If it's been awhile since you had to do anything with descriptive statistics, an effect size is a number that describes the strength of a relationship between two variables in a population. This is different from the significance that might describe a particular effect. Effect size is scaled from -1 to +1.
At zero, there is no relationship between the variables. So, think about this as something like trying differentiated instruction in the classroom and seeing absolutely no change in student learning. Those things which decrease student learning (more tv) would reach toward the negative end of the scale and other things (reduced class size) would reach toward the upper end. Hattie's argument, however, is that comparing an effect to zero is the wrong comparison. Why?
Because his research shows that the average effect size---all of the ed research out there put together---is .4. So, for the most part doing something...anything...is better than nothing. But more importantly, we should eliminate strategies that are less than .4. Shouldn't we look for things which will at least get better than average results?
Hattie moved through a list of 120 variables, pausing here and there to talk about one in depth. One of these was class size. Does the graphic below surprise you?
What do we see here? Reducing class size does have a positive impact on student learning; however, it is less than average. Does that mean we shouldn't spend money on lowering teacher-pupil ratios? (Primary teachers, I can hear you screaming from here...) The answer is "sorta." As with anything, the numbers don't tell the whole story. The next question is "Under what conditions does reducing class size have the greatest impact?" or "Why does reducing class size not have a greater effect on student learning?" Basically, teachers who have had professional development in how to work with a class of students above (or below) the standard number have a greater positive impact. Others just teach the same way, regardless of the number of students in the room, and very little difference is made.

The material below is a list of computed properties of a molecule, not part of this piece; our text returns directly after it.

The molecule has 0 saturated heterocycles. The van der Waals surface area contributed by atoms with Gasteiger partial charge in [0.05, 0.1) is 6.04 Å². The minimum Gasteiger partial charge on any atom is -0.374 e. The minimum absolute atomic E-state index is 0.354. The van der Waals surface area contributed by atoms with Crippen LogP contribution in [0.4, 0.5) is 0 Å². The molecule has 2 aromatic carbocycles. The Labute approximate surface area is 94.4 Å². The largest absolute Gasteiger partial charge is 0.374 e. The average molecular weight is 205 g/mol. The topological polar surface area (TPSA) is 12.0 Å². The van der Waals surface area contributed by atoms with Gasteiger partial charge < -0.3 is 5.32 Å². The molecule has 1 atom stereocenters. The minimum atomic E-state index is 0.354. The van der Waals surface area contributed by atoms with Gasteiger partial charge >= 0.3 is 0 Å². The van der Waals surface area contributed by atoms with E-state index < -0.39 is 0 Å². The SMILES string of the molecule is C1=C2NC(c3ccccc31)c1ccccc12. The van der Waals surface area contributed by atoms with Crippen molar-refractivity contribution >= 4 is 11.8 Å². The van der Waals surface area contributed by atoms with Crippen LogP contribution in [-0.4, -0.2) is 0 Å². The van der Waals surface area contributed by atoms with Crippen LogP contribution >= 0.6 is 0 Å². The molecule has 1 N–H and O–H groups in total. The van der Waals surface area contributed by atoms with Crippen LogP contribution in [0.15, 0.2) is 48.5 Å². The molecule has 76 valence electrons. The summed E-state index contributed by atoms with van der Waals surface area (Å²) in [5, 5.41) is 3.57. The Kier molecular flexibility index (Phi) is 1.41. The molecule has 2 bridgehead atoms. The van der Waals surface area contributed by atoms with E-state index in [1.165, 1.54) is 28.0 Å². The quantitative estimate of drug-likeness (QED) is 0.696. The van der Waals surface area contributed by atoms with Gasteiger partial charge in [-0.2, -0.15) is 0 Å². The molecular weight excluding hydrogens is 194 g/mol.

This same sort of questioning could apply to lots of things that fall below the magical .4: differentiated instruction, inquiry-based learning, problem-based learning, and so on. There may be conditions which allow them to be greatly effective, but based on what we have in the research right now---nope. I would guess this is why anecdotal evidence drives so many individual teacher decisions. This might be okay---or it could be dangerous.
Here is another example from Hattie:
This graphic compares two broad leadership styles: principals who push a vision...and principals who function as instructional leaders in their schools. (My hunch is that some of you are thinking you have a principal who is "none of the above.") I found this particular comparison interesting, mainly because those who push back the hardest against the reform movement are the ones who believe having vision trumps all. Obviously, there is something positive---you do want leadership that can inspire and bring together a school. But that is not enough to make even an above average difference in student learning. In fact, it's slightly less effective than reducing class size. Schools need administrators who understand and walk the talk of high quality curriculum, instruction, and assessment. Going on and on about your vision isn't really helping kids.
For those of you concerned that Hattie only considered test scores, he didn't. There are lots of ways to look at student learning---his task was to synthesize them. What things make the biggest difference? High quality feedback on student work, strong teacher-student relationships, among others. You would not be surprised at what makes the top 10. The surprises are all below the .4 mark. While I wouldn't advocate for throwing any instructional babies out with the <.4 bathwater, it would seem that these deserve some careful thought before further implementation. Time and resources (both human and material) are so precious. We need to make the best use of these that we can.